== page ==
34. Thanks very much for your time, I will have a go tomorrow, can’t wait!! :-)

    Comment by Suzanna Heath — 10 August, 2011 @ 8:43 pm
  35. Hi there, I have now attempted this recipe for Mexican paste(using CMC instead of Gum Tragacanth). I kneaded it for about 45 minutes and resisted the temptation to addmore water as per your advice on here, and it still was crumbly like breadcrumbs. I thought, maybe it will solidify overnight, so I pu it in a plastic bag and wrapped it up tight in a plastic container and this morning, it is still like breadcrumbs. Is there any hope for it, or should I throw it away and try with the real thing, Gum Trag? any advice would be gratefully received. thanks a lot.

    Comment by Suzanna Heath — 15 August, 2011 @ 11:41 am
  36. @Suzanna – So sorry to hear you are having problems making Mexican Paste. There is no doubt you kneaded it sufficiently, but before you give up, I suggest you do try to add a little more water, but only a drop or two at a time. If it looks like breadcrumbs then it is definitely too dry. Once you have a ball (albeit a bit dry and cracking easily) then you can start to knead to get it smooth. I It could be that the hot weather is having an effect as I must admit that I make a batch in December ready to decorate my Christmas cakes then freeze the rest for projects throughout the year.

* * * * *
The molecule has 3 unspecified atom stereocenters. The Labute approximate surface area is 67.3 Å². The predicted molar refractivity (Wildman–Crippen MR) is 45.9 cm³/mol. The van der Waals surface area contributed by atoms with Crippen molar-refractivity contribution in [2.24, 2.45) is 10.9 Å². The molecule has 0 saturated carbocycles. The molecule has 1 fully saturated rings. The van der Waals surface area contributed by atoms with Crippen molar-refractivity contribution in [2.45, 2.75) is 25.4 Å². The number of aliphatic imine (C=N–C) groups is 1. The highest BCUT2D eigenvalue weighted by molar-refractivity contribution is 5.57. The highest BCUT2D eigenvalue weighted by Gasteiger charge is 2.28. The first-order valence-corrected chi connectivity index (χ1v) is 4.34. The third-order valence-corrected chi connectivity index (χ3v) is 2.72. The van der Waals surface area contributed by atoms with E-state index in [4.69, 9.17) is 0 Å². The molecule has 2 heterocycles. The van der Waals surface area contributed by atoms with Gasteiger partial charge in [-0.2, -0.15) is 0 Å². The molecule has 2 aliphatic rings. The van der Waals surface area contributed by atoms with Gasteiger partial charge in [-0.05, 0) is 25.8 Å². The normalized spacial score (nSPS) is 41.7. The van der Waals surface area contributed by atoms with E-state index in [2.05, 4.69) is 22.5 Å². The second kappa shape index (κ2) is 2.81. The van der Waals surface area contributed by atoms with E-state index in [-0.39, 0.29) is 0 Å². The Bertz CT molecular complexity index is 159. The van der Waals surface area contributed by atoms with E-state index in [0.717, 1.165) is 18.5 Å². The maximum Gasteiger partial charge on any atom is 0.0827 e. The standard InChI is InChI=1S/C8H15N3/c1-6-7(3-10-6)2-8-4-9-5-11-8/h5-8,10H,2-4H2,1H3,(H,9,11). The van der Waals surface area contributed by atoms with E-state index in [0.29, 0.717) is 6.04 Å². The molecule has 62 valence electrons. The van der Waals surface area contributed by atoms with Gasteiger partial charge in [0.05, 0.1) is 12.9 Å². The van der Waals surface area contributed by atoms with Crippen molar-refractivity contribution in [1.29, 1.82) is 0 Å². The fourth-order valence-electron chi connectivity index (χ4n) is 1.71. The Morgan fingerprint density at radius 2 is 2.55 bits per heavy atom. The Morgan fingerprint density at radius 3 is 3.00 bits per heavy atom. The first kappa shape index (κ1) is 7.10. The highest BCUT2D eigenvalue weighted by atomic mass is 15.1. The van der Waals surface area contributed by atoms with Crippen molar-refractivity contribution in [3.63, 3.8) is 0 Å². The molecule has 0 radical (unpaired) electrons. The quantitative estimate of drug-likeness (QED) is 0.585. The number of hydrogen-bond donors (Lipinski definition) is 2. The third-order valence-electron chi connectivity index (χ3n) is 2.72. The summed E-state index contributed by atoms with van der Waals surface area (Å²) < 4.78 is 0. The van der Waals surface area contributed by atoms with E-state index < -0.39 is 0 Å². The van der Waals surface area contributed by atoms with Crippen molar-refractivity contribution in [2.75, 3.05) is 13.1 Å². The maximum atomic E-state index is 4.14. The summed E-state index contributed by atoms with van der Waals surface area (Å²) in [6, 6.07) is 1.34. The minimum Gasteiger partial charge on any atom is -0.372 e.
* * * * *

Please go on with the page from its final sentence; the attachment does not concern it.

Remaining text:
Comment by Sheila — 15 August, 2011 @ 10:48 pm
  37. Hi. Can Mexican paste be rolled out and then cut into shape after it goes hard? I’ve seen some sort of icing being used like this on baking shows.. Is this what they’re using? Thanks.

    Comment by Una — 10 September, 2011 @ 4:39 pm
  38. @Una Mexican paste cannot be cut into shapes once it goes hard as it will just break. The beauty of Mexican paste is that it can be rolled very thinly and will keep it shape while being handled. Once dry it will remain very hard unless kept in a damp environment. I am sorry but I cannot think what you may have seen on the cooking programme.

    Comment by Sheila — 13 September, 2011 @ 9:15 pm
  39. Thanks for the tips, I found mexican paste really expensive to buy, so I’m sooo glad I came across this recipe (it hadn’t even occurred to me that I could make it!) I’m going to give it a go this week, will let you know how I get on! :) xx

    Comment by Kayleigh — 5 February, 2012 @ 5:44 pm
  40. Hi,
    Thank you for sharing. Im making tiny shoes at the moment and ive made this mexican paste. It is absolutely perfect for the sole of the shoes! But i find that it hardens and breaks/cracks so quickly. I don’t even have enough time to shape the other parts of my shoes.
    Have i done something wrong? or Mexican paste do harden and breaks/cracks easily? I followed the ingredients and instructions. Wrapped it in cling film and left it in an airtight container for 24 hours. It is smooth and when kneading it’s perfect consistency.
    hope you can help…thank you..

    Comment by ivy — 1 March, 2012 @ 12:31 pm
  41. @ivjenkins – Are you keeping the remainder of the paste covered while you work on each piece? Mexican paste dries out very quickly and I only take as much as I need for each shape and keep the rest in cling film until I need it.

    Comment by Sheila — 3 April, 2012 @ 9:10 pm
  42. Hi, Is the mexican paste edible? or is it something you make decorations out of and remove before eating? I have a communion cake to do and was going to make the beads/pearls out of mexican paste as it sets hard but don’t want to break anyones teeth! Thanks.